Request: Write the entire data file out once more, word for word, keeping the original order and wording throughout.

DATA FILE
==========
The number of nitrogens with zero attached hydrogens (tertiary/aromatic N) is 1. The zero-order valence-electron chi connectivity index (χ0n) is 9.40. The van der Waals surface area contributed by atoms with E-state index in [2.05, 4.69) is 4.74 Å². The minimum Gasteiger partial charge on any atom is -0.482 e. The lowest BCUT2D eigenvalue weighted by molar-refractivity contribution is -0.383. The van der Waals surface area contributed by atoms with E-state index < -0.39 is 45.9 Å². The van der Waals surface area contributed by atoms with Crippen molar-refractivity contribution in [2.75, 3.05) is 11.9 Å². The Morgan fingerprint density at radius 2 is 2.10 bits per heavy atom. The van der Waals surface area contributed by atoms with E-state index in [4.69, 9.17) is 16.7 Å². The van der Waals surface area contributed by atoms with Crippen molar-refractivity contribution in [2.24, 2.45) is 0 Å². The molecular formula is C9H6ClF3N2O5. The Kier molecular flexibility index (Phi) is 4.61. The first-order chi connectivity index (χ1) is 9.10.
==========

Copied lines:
The number of nitrogens with zero attached hydrogens (tertiary/aromatic N) is 1. The zero-order valence-electron chi connectivity index (χ0n) is 9.40. The van der Waals surface area contributed by atoms with E-state index in [2.05, 4.69) is 4.74 Å². The minimum Gasteiger partial charge on any atom is -0.482 e. The lowest BCUT2D eigenvalue weighted by molar-refractivity contribution is -0.383. The van der Waals surface area contributed by atoms with E-state index < -0.39 is 45.9 Å². The van der Waals surface area contributed by atoms with Crippen molar-refractivity contribution in [2.75, 3.05) is 11.9 Å². The Morgan fingerprint density at radius 2 is 2.10 bits per heavy atom. The van der Waals surface area contributed by atoms with E-state index in [4.69, 9.17) is 16.7 Å². The van der Waals surface area contributed by atoms with Crippen molar-refractivity contribution in [2.24, 2.45) is 0 Å². The molecular formula is C9H6ClF3N2O5. The Kier molecular flexibility index (Phi) is 4.61. The first-order chi connectivity index (χ1) is 9.10.